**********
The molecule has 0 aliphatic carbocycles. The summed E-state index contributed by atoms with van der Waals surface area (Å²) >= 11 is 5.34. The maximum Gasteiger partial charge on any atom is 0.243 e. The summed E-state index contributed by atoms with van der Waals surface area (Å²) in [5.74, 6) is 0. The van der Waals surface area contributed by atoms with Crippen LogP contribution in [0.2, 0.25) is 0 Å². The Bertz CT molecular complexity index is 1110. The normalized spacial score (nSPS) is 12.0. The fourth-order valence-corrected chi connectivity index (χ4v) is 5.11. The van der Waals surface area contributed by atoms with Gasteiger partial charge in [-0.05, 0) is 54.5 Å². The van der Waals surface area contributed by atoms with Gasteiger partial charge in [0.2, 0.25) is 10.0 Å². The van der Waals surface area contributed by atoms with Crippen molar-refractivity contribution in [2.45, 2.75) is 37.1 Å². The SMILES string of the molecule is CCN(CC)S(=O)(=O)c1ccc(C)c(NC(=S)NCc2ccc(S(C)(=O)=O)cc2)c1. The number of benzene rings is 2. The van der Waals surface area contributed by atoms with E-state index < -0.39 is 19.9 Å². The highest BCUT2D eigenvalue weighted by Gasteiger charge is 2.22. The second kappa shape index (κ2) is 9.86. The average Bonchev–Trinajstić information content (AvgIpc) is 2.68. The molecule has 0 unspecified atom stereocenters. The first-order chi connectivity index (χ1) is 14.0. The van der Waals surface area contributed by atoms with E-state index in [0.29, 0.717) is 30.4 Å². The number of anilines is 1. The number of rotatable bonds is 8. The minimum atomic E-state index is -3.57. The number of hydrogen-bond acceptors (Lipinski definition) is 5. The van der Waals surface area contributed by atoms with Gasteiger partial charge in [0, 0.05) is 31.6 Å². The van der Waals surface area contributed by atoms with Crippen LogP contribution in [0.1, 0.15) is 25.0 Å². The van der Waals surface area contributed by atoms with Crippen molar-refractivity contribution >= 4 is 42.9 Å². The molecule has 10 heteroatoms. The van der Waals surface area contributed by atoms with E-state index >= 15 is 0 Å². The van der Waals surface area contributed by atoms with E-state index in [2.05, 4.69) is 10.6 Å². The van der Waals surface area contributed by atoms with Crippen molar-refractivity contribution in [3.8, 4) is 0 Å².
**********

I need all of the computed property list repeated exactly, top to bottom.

The molecule has 0 aliphatic carbocycles. The summed E-state index contributed by atoms with van der Waals surface area (Å²) >= 11 is 5.34. The maximum Gasteiger partial charge on any atom is 0.243 e. The summed E-state index contributed by atoms with van der Waals surface area (Å²) in [5.74, 6) is 0. The van der Waals surface area contributed by atoms with Crippen LogP contribution in [0.2, 0.25) is 0 Å². The Bertz CT molecular complexity index is 1110. The normalized spacial score (nSPS) is 12.0. The fourth-order valence-corrected chi connectivity index (χ4v) is 5.11. The van der Waals surface area contributed by atoms with Gasteiger partial charge in [-0.05, 0) is 54.5 Å². The van der Waals surface area contributed by atoms with Gasteiger partial charge in [0.2, 0.25) is 10.0 Å². The van der Waals surface area contributed by atoms with Crippen molar-refractivity contribution in [2.45, 2.75) is 37.1 Å². The SMILES string of the molecule is CCN(CC)S(=O)(=O)c1ccc(C)c(NC(=S)NCc2ccc(S(C)(=O)=O)cc2)c1. The number of benzene rings is 2. The van der Waals surface area contributed by atoms with E-state index < -0.39 is 19.9 Å². The highest BCUT2D eigenvalue weighted by Gasteiger charge is 2.22. The second kappa shape index (κ2) is 9.86. The average Bonchev–Trinajstić information content (AvgIpc) is 2.68. The molecule has 0 unspecified atom stereocenters. The first-order chi connectivity index (χ1) is 14.0. The van der Waals surface area contributed by atoms with E-state index in [0.29, 0.717) is 30.4 Å². The number of anilines is 1. The number of rotatable bonds is 8. The minimum atomic E-state index is -3.57. The number of hydrogen-bond acceptors (Lipinski definition) is 5. The van der Waals surface area contributed by atoms with Gasteiger partial charge in [0, 0.05) is 31.6 Å². The van der Waals surface area contributed by atoms with Crippen LogP contribution in [0.1, 0.15) is 25.0 Å². The van der Waals surface area contributed by atoms with Crippen molar-refractivity contribution >= 4 is 42.9 Å². The molecule has 10 heteroatoms. The van der Waals surface area contributed by atoms with E-state index >= 15 is 0 Å². The van der Waals surface area contributed by atoms with E-state index in [2.05, 4.69) is 10.6 Å². The van der Waals surface area contributed by atoms with Crippen molar-refractivity contribution in [3.8, 4) is 0 Å².